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Jason Garrett: It was a hard thing to do

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The Cowboys came back in the fourth quarter to beat the Bengals on the road on Sunday, a feat that would be worthy of a pat on the back even if they did it without the death of teammate Jerry Brown in a car accident early Saturday morning that left defensive lineman Josh Brent in jail on charges of intoxication manslaughter.

After the win, the Cowboys acknowledged that football was far from the only thing on their minds. Running back DeMarco Murray said that it didn’t feel like a win and fullback Lawrence Vickers said he was emotionally drained after finding himself crying before, during and after they beat the Bengals. Coach Jason Garrett talked about waht he said to the team on Saturday night before the game.

“I talked about how football is very different than life,” Garrett said, via Ian Rapoport of “I made it clear that this is a life situation, and we lost a 25-year-old young man who had his whole life in front of him. He was a teammate and a friend. All we asked our team last night was to understand what happened and to somehow channel their emotions into honoring Jerry today. It was a hard thing to do. Football is a game of emotion, and somehow we had to process it all and do our job today. … The win was nice. But to play and do their job was just as nice.”

Garrett called Brown’s mother after the game and promised her the game ball and there will be a memorial service on Tuesday that is sure to be another emotional experience for the Cowboys. It’s a different situation than the one the Chiefs faced the week before, but the Cowboys’ ability to do their jobs under trying circumstances was just as admirable.

They’ll be asked to do it again next weekend and, as quarterback Tony Romo said in Rapoport’s piece, there’s no playbook for handling these kinds of things.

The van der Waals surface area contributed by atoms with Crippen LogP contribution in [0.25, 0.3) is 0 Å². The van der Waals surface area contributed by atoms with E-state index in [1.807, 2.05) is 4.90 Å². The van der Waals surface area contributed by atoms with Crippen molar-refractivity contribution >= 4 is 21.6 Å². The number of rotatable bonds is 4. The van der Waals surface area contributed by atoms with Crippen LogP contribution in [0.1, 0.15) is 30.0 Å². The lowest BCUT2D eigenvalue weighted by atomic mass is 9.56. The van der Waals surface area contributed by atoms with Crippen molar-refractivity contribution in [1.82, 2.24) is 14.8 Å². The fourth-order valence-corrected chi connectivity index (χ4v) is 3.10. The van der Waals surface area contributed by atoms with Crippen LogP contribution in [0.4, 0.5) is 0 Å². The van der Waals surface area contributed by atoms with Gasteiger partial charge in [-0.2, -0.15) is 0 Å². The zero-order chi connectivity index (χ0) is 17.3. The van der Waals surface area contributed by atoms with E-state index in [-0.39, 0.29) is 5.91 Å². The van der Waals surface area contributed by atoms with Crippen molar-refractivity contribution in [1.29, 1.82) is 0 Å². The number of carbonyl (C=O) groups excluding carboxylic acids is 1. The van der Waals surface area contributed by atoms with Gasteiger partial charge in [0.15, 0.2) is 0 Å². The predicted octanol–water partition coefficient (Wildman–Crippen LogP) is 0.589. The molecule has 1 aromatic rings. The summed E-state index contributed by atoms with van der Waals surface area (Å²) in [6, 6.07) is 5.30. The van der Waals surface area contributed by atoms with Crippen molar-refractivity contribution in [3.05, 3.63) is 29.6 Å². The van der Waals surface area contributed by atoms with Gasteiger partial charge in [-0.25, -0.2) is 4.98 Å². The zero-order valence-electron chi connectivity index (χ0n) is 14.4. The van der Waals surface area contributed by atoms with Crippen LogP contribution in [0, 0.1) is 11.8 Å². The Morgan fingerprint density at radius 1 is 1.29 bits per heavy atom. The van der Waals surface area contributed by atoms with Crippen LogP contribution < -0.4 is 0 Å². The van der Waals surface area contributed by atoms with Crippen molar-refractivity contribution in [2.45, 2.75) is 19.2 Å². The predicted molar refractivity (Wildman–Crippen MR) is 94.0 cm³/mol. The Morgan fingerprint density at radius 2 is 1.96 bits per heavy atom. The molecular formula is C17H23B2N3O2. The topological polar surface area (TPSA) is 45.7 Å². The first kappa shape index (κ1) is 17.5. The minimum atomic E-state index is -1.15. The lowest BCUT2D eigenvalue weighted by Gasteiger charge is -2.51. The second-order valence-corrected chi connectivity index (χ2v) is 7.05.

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10 Responses to “Jason Garrett: It was a hard thing to do”
  1. ccjcsr says: Dec 10, 2012 3:25 PM

    Job saved!

  2. chuckishustle says: Dec 10, 2012 3:28 PM

    I’d think “hard” is an understatement. Most people take several days off after a loss, family or friend, you get “leave” or “bereavement” – The NFL doesn’t allow that same luxury… I’m NOWHERE NEAR a Garrett fan, but it’s a sign of leadership to gather your men & go do a job in spite of…

    P.S. thanks to the Bengals WR’s for the drops!

  3. ceschatz says: Dec 10, 2012 3:32 PM

    What a way to honor a life taken too soon. So young, so talented and loved by those who had the chance to know him. Life well lived even if it was for such a short time. Memories and spirit will live on. Keep your heads up Boy’s, you got a season to finish.

  4. fissels says: Dec 10, 2012 3:33 PM

    It seems to me that Jason has risen to the occasion during this difficult time for his team.

  5. boyshole25 says: Dec 10, 2012 4:03 PM

    Condolences from redskins nation

  6. bigdaddybullwhip says: Dec 10, 2012 4:09 PM

    As a Bengal fan I was furious watching that game. Believe me all those drops, both offense and defense, are not typical of that team. It was like the win was destiny.

  7. purplekoolaid1 says: Dec 10, 2012 4:24 PM

    Heck, it was hard for me to function for a few days after one of my dog’s passed away, I can’t even imagine trying to play a football game the very next day after a human, friend and teammate has passed away. I give everyone involved major props and blessings.

  8. mungman69 says: Dec 10, 2012 4:35 PM

    Good, the dude’s family gets the game ball.

  9. philyeagles5 says: Dec 10, 2012 4:57 PM

    men in the NFL dont have normal jobs. they play a game and playing a game is a way pf escaping reality. thats why we watch sports. im sure they were more than happy to play and represent a teammate and friend.

  10. nananatman says: Dec 10, 2012 6:12 PM

    Good job.

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